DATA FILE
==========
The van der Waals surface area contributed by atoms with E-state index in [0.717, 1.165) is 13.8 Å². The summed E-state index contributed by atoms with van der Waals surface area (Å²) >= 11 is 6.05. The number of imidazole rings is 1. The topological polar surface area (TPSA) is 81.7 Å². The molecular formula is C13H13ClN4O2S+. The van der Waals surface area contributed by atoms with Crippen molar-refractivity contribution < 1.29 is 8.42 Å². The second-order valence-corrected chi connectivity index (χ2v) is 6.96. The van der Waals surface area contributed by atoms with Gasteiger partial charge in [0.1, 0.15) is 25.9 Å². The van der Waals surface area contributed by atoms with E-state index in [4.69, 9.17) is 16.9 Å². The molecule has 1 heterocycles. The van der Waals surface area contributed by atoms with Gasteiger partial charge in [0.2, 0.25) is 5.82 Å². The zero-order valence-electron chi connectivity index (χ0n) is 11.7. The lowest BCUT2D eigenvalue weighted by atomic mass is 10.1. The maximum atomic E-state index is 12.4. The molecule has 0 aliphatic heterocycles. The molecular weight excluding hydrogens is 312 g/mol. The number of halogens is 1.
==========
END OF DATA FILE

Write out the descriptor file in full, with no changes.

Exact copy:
The van der Waals surface area contributed by atoms with E-state index in [0.717, 1.165) is 13.8 Å². The summed E-state index contributed by atoms with van der Waals surface area (Å²) >= 11 is 6.05. The number of imidazole rings is 1. The topological polar surface area (TPSA) is 81.7 Å². The molecular formula is C13H13ClN4O2S+. The van der Waals surface area contributed by atoms with Crippen molar-refractivity contribution < 1.29 is 8.42 Å². The second-order valence-corrected chi connectivity index (χ2v) is 6.96. The van der Waals surface area contributed by atoms with Gasteiger partial charge in [0.1, 0.15) is 25.9 Å². The van der Waals surface area contributed by atoms with E-state index in [4.69, 9.17) is 16.9 Å². The molecule has 1 heterocycles. The van der Waals surface area contributed by atoms with Gasteiger partial charge in [0.2, 0.25) is 5.82 Å². The zero-order valence-electron chi connectivity index (χ0n) is 11.7. The lowest BCUT2D eigenvalue weighted by atomic mass is 10.1. The maximum atomic E-state index is 12.4. The molecule has 0 aliphatic heterocycles. The molecular weight excluding hydrogens is 312 g/mol. The number of halogens is 1.